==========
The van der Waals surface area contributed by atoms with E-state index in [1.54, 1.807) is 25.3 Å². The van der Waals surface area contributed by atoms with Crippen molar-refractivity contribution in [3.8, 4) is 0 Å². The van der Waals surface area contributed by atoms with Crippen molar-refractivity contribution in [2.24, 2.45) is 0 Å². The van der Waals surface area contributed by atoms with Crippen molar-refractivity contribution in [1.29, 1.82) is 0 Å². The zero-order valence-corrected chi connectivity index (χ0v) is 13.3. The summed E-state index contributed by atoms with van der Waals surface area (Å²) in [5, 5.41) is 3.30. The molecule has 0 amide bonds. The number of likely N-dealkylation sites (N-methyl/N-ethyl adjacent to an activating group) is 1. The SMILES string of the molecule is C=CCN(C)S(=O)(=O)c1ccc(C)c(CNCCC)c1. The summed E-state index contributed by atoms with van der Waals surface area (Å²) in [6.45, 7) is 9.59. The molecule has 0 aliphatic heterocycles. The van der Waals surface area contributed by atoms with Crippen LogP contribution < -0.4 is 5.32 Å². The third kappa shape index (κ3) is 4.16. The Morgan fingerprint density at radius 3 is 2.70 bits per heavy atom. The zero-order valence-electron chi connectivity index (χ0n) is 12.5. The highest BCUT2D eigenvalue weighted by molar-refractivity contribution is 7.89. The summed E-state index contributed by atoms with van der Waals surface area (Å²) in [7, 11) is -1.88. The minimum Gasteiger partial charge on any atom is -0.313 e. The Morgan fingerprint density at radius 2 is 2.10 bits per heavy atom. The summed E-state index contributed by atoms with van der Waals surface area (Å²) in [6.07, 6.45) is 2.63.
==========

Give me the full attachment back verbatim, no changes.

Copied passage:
The van der Waals surface area contributed by atoms with E-state index in [1.54, 1.807) is 25.3 Å². The van der Waals surface area contributed by atoms with Crippen molar-refractivity contribution in [3.8, 4) is 0 Å². The van der Waals surface area contributed by atoms with Crippen molar-refractivity contribution in [2.24, 2.45) is 0 Å². The van der Waals surface area contributed by atoms with Crippen molar-refractivity contribution in [1.29, 1.82) is 0 Å². The zero-order valence-corrected chi connectivity index (χ0v) is 13.3. The summed E-state index contributed by atoms with van der Waals surface area (Å²) in [5, 5.41) is 3.30. The molecule has 0 amide bonds. The number of likely N-dealkylation sites (N-methyl/N-ethyl adjacent to an activating group) is 1. The SMILES string of the molecule is C=CCN(C)S(=O)(=O)c1ccc(C)c(CNCCC)c1. The summed E-state index contributed by atoms with van der Waals surface area (Å²) in [6.45, 7) is 9.59. The molecule has 0 aliphatic heterocycles. The van der Waals surface area contributed by atoms with Crippen LogP contribution < -0.4 is 5.32 Å². The third kappa shape index (κ3) is 4.16. The Morgan fingerprint density at radius 3 is 2.70 bits per heavy atom. The zero-order valence-electron chi connectivity index (χ0n) is 12.5. The highest BCUT2D eigenvalue weighted by molar-refractivity contribution is 7.89. The summed E-state index contributed by atoms with van der Waals surface area (Å²) in [7, 11) is -1.88. The minimum Gasteiger partial charge on any atom is -0.313 e. The Morgan fingerprint density at radius 2 is 2.10 bits per heavy atom. The summed E-state index contributed by atoms with van der Waals surface area (Å²) in [6.07, 6.45) is 2.63.